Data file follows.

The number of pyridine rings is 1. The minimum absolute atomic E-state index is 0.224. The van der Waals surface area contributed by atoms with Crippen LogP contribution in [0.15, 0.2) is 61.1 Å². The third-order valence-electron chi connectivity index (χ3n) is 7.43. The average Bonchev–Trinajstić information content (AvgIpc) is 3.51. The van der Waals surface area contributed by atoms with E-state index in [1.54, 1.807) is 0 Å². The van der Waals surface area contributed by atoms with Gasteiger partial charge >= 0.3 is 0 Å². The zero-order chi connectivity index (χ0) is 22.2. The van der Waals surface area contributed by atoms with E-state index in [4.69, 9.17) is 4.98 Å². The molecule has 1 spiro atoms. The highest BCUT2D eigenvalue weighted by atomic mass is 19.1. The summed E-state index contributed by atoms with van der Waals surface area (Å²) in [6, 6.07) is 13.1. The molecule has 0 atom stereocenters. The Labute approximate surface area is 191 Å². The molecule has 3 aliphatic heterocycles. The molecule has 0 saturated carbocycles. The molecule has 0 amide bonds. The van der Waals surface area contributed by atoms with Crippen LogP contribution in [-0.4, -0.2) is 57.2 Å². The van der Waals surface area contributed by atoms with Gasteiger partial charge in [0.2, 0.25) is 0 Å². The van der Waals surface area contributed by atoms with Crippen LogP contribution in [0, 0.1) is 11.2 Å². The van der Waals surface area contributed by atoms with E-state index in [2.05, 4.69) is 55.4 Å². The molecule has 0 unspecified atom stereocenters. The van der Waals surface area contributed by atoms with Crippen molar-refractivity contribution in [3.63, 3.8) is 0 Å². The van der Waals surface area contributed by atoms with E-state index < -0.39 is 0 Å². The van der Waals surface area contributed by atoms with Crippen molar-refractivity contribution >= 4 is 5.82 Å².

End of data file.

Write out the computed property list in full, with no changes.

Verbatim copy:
The number of pyridine rings is 1. The minimum absolute atomic E-state index is 0.224. The van der Waals surface area contributed by atoms with Crippen LogP contribution in [0.15, 0.2) is 61.1 Å². The third-order valence-electron chi connectivity index (χ3n) is 7.43. The average Bonchev–Trinajstić information content (AvgIpc) is 3.51. The van der Waals surface area contributed by atoms with E-state index in [1.54, 1.807) is 0 Å². The van der Waals surface area contributed by atoms with Gasteiger partial charge >= 0.3 is 0 Å². The zero-order chi connectivity index (χ0) is 22.2. The van der Waals surface area contributed by atoms with E-state index in [4.69, 9.17) is 4.98 Å². The molecule has 1 spiro atoms. The highest BCUT2D eigenvalue weighted by atomic mass is 19.1. The summed E-state index contributed by atoms with van der Waals surface area (Å²) in [6, 6.07) is 13.1. The molecule has 0 atom stereocenters. The Labute approximate surface area is 191 Å². The molecule has 3 aliphatic heterocycles. The molecule has 0 saturated carbocycles. The molecule has 0 amide bonds. The van der Waals surface area contributed by atoms with Crippen LogP contribution in [-0.4, -0.2) is 57.2 Å². The van der Waals surface area contributed by atoms with Gasteiger partial charge in [0.2, 0.25) is 0 Å². The van der Waals surface area contributed by atoms with Crippen LogP contribution in [0, 0.1) is 11.2 Å². The van der Waals surface area contributed by atoms with E-state index in [2.05, 4.69) is 55.4 Å². The molecule has 0 unspecified atom stereocenters. The van der Waals surface area contributed by atoms with Crippen molar-refractivity contribution in [3.63, 3.8) is 0 Å². The van der Waals surface area contributed by atoms with E-state index < -0.39 is 0 Å². The van der Waals surface area contributed by atoms with Crippen molar-refractivity contribution >= 4 is 5.82 Å².